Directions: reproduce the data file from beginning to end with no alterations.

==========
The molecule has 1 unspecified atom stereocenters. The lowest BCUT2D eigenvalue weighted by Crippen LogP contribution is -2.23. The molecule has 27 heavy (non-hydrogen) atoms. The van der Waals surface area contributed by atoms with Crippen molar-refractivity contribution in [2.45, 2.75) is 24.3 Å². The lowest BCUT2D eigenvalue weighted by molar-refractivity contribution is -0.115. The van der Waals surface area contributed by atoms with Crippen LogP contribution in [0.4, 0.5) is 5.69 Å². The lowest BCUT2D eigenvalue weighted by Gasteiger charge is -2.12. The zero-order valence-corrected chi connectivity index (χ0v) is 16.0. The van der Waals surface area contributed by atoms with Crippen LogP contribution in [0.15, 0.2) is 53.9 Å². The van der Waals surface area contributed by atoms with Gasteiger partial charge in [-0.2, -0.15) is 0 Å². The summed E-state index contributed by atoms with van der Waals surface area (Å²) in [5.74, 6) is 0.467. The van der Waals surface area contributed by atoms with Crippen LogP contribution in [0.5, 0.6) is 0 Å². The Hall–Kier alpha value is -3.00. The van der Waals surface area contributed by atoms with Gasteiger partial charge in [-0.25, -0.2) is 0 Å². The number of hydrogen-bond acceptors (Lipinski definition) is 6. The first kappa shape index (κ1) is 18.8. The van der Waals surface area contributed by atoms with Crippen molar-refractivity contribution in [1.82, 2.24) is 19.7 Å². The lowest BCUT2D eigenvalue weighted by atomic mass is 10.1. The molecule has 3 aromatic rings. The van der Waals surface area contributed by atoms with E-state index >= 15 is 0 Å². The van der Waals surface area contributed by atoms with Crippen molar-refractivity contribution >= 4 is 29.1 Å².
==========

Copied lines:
The molecule has 1 unspecified atom stereocenters. The lowest BCUT2D eigenvalue weighted by Crippen LogP contribution is -2.23. The molecule has 27 heavy (non-hydrogen) atoms. The van der Waals surface area contributed by atoms with Crippen molar-refractivity contribution in [2.45, 2.75) is 24.3 Å². The lowest BCUT2D eigenvalue weighted by molar-refractivity contribution is -0.115. The van der Waals surface area contributed by atoms with Crippen LogP contribution in [0.4, 0.5) is 5.69 Å². The lowest BCUT2D eigenvalue weighted by Gasteiger charge is -2.12. The zero-order valence-corrected chi connectivity index (χ0v) is 16.0. The van der Waals surface area contributed by atoms with Crippen LogP contribution in [0.15, 0.2) is 53.9 Å². The van der Waals surface area contributed by atoms with Gasteiger partial charge in [-0.2, -0.15) is 0 Å². The summed E-state index contributed by atoms with van der Waals surface area (Å²) in [5.74, 6) is 0.467. The van der Waals surface area contributed by atoms with Crippen LogP contribution in [0.5, 0.6) is 0 Å². The Hall–Kier alpha value is -3.00. The van der Waals surface area contributed by atoms with Gasteiger partial charge in [-0.25, -0.2) is 0 Å². The number of hydrogen-bond acceptors (Lipinski definition) is 6. The first kappa shape index (κ1) is 18.8. The van der Waals surface area contributed by atoms with Crippen molar-refractivity contribution in [1.82, 2.24) is 19.7 Å². The lowest BCUT2D eigenvalue weighted by atomic mass is 10.1. The molecule has 3 aromatic rings. The van der Waals surface area contributed by atoms with E-state index >= 15 is 0 Å². The van der Waals surface area contributed by atoms with Crippen molar-refractivity contribution >= 4 is 29.1 Å².